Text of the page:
Excerpt from Crocodile: Memoirs
From a Mexican Drug-Running Port

David Vann

In the morning, I rowed ashore in the dinghy, returned to the palapa, where the same men were still drinking, and ordered huevos rancheros.  It wasn’t on the menu, but they seemed to know what it was.  I was taking a risk eating eggs in this place, but the risk seemed small compared to everything else.

The construction crew was still going, though I assumed the guys were in shifts.  Lots of women were rubbing bricks with bricks, also, at 5:30 am, and sweeping sand over the new sidewalk, then sweeping it off.  Another way of aging the plaza, I supposed.  It seemed the work could go on forever.

The huevos rancheros were two eggs, over easy, with the signature red drool shared by the chicken knuckles.  I asked for corn tortillas, received flour tortillas, and went to work.  Not bad.  I made a mental note I now had two dishes I could order.

Santiago arrived just as I was finishing up.  This was an encouraging sign, since it was early.  Then I realized someone must have seen me and awakened him under orders, which was a little scary.  He had a full shock of hair, a bit longer than the local style.  He had no moustache, unlike almost everyone else, and an earnest face.  After our hellos, I tried to find out a little about him.  He made it clear he was Guatemalan, not Mexican.  “People here mostly Guatemala, Honduras, El Salvador, Nicaragua.  No many Mexican.”

“People crossed the border and came here for better jobs?” I asked.

“Si.  Better jobs here,” he said. 

I had meant it as a joke.  “How much does a waitress make here at this palapa?”

Santiago considered for a moment.  “Maybe 200 pesos a month.”

That meant $25 a month.  I was stunned.  I had expected it to be low, but not that low.  I realized that the $1 or so I was paying for breakfast, which had seemed low, was probably an inflated price.  “Do you have a job?” I asked him.

“No,” he said.  “Not every day.  But I work as a translator.  I help people on yachts for their papers.”

“What did Mike and Elizabeth and my other crew do during their time here?”

Santiago laughed.  “They drink a lot of cerveza.  Mike and his friend both fuck local girls.  None of them do any work.  They talk about you, they say how you don’t give any money, how your boat is no good, how you can go fuck yourself.”

“Well that’s nice,” I said.  “I guess I should have expected that.”

“You seem alright to me,” Santiago said.


Santiago’s breakfast finally arrived.  I had told him to order whatever he wanted, and he had ordered the same.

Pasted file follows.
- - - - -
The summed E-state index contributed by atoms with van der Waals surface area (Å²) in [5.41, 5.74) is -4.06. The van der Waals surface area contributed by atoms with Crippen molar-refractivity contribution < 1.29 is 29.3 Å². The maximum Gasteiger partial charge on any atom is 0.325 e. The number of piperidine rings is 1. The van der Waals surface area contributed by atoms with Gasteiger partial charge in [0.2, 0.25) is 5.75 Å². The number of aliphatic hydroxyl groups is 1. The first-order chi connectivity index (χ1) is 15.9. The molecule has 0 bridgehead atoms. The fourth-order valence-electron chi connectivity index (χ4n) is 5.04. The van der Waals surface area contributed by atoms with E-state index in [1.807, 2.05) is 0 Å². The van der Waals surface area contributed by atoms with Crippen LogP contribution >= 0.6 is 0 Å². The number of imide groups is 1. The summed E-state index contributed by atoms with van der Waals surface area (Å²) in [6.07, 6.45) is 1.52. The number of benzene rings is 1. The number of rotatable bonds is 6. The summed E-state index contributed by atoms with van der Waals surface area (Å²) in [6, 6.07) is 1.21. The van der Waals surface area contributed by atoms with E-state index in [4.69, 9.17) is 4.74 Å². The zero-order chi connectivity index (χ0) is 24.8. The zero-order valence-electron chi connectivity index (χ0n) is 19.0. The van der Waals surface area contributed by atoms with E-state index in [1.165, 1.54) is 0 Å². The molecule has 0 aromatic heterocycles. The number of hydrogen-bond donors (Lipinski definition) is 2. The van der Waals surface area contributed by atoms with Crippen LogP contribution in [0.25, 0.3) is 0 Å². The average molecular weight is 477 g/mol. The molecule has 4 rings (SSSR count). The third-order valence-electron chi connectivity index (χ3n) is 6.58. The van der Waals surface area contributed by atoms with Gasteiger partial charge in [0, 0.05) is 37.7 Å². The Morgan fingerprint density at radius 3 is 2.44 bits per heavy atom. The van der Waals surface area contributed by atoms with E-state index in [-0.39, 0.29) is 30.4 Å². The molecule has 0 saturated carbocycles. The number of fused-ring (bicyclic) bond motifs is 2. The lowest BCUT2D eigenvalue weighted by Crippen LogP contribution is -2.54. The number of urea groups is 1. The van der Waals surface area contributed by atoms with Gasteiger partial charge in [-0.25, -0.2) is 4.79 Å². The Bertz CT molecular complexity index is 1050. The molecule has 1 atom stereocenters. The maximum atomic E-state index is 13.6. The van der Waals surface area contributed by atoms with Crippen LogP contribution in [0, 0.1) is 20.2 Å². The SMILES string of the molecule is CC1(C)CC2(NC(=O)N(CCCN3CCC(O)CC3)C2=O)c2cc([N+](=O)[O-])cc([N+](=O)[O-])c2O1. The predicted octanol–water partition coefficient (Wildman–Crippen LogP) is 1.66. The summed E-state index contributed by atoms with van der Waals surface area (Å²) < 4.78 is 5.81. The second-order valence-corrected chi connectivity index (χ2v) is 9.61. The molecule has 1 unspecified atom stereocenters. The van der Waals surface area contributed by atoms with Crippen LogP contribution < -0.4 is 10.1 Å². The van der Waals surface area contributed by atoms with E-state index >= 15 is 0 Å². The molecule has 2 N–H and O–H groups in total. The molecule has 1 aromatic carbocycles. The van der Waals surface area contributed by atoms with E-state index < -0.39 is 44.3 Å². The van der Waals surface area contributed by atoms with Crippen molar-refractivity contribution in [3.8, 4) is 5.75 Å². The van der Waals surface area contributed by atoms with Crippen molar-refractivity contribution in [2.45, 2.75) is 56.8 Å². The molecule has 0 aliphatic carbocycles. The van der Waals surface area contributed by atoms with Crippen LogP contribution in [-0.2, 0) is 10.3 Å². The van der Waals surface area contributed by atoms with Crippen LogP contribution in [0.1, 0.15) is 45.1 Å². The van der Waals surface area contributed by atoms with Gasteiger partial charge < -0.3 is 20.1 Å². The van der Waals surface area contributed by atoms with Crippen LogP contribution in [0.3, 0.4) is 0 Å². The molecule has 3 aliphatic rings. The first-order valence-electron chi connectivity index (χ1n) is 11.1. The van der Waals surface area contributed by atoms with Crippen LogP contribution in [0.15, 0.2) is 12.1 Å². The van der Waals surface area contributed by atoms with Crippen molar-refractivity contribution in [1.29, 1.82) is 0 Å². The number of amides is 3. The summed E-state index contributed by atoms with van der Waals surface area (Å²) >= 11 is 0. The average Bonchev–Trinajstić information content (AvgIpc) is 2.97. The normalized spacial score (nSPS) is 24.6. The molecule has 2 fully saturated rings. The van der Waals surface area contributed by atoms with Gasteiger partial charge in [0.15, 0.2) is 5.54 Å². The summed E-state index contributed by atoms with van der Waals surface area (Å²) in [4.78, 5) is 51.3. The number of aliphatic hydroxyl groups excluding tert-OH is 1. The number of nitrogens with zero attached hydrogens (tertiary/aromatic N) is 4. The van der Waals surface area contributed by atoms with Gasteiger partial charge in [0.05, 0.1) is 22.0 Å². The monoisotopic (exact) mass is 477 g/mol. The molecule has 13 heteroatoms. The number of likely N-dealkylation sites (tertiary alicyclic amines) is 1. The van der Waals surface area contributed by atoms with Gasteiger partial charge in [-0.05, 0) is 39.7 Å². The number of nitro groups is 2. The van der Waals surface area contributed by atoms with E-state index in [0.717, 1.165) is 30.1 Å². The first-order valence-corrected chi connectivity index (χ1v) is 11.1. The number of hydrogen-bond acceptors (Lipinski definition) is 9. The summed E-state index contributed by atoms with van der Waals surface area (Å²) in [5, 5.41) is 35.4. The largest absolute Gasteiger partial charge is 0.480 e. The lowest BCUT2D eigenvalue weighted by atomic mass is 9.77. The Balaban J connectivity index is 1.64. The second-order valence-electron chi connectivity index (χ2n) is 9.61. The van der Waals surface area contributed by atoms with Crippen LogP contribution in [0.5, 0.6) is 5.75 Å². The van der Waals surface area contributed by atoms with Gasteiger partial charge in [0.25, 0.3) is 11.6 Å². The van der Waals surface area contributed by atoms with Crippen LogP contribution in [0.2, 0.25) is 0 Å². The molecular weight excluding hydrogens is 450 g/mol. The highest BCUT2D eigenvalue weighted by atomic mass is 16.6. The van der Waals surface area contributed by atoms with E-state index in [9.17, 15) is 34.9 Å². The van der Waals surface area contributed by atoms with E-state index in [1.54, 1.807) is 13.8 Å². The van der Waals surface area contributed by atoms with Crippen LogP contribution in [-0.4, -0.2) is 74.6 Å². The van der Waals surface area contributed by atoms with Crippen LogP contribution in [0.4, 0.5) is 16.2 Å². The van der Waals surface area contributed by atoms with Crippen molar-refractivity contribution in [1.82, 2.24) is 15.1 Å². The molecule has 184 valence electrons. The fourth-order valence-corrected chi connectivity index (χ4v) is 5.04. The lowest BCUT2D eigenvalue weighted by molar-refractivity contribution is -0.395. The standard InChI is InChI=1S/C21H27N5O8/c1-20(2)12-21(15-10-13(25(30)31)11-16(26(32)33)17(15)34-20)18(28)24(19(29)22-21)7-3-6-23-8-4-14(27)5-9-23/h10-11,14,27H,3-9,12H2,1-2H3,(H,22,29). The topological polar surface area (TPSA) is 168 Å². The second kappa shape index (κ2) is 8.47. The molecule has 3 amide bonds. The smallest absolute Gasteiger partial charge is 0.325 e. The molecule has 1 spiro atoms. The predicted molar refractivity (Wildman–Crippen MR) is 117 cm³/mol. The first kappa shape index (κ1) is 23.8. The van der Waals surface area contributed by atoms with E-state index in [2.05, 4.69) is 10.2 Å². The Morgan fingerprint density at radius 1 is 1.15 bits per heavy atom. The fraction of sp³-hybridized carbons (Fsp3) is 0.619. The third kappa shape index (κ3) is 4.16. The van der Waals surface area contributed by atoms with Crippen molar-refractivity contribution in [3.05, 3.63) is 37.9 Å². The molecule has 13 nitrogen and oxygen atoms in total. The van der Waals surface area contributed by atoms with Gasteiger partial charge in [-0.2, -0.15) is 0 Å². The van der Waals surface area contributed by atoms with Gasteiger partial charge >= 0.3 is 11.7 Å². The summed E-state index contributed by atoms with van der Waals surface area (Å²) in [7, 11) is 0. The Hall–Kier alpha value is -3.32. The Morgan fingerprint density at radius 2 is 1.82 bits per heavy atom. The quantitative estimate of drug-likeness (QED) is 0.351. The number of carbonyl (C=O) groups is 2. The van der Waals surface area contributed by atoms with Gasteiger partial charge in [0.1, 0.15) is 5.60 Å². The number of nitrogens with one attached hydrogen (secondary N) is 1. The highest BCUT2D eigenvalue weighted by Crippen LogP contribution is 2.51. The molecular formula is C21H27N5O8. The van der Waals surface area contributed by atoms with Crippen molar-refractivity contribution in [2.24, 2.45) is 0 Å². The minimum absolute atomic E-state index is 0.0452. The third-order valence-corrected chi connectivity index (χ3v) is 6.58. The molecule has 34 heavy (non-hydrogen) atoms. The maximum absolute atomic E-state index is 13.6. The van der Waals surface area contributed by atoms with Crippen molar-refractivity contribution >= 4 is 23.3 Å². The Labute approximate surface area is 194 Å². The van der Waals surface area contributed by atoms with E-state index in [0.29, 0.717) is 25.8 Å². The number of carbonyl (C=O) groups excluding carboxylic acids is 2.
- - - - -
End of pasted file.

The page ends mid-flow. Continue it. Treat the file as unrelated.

“In California, Mexican food is different,” I said.  “You’d have salsa, sour cream, and guacamole, and beans and rice.  And the tortillas would be corn tortillas.”

“California is a rich country,” he said.

“That’s true.”

I told him I was waiting for the mechanic and I tried to describe what needed to be done for the engine. 

“I can help,” he said.  “You have to be careful here.  This is not California.  You can’t do much, even you know someone cheats you.  I know who takes your outboard engine from your boat, but that doesn’t mean you can get it back.”

“You know who took my outboard?”

“Si.  But is not important.  The men who take it are familia with El Capitan.  And they have guns.”

“I don’t care,” I said.  “I’m getting my motor back.  Where do these people live?”

“I’m not taking you there, man.  Go to the Capitan, tell him you know who has it, but don’t say nothing about me, and see what he says.  You’ll see.  There’s no way for you to get your engine.”

“I’ll talk to him.  And I won’t say anything about you.  So how can I find you if the mechanic ever comes?”

“I live behind the fishing boats, just ask for Santiago.  But I check you later.  The mecanico won’t be here this morning.  Maybe lunch time.”

We said goodbye, and I marched off to the port captain’s office.  I wanted my outboard back.

The port captain’s office wasn’t open yet.  I had forgotten that they opened at nine.  I didn’t have anything else to do, though, so I just sat on their steps and waited for a couple hours, going crazy in the sun.

When the Capitan finally arrived, an hour after everyone else had arrived, he wouldn’t see me right away.  I had waited almost four hours by the time I was shown in.  I really did feel crazy from the waiting.  I skipped quickly through the formalities, saying “Buenos dias, como esta, etc.” then saying “I have been told that the men who stole my outboard engine are here in this town.”

The Capitan just smiled and looked at me, as if he were waiting to hear more.

“I think I can tell you which house, if you could send some of your men with me to get it.”

The Capitan smiled again, sat back in his chair and looked around his office.  Then he sat forward and folded his hands on his desk.  “Do you have your papers with you?” he asked.

“My papers?” I asked.  “I came in to talk about the outboard engine.”

“Do you have your papers with you?”

“You have copies of all of them.  When I first arrived here, you’re the one who gave me the papers, after you made copies.  And you kept the original of the clearance.”

“I need to see that you have your papers.”

So Santiago was right.  But I didn’t feel like giving up.  “Okay,” I said.  “I’ll row back out to my boat.  Is there anything else you would like from the boat other than the papers?”

“Only your papers.”

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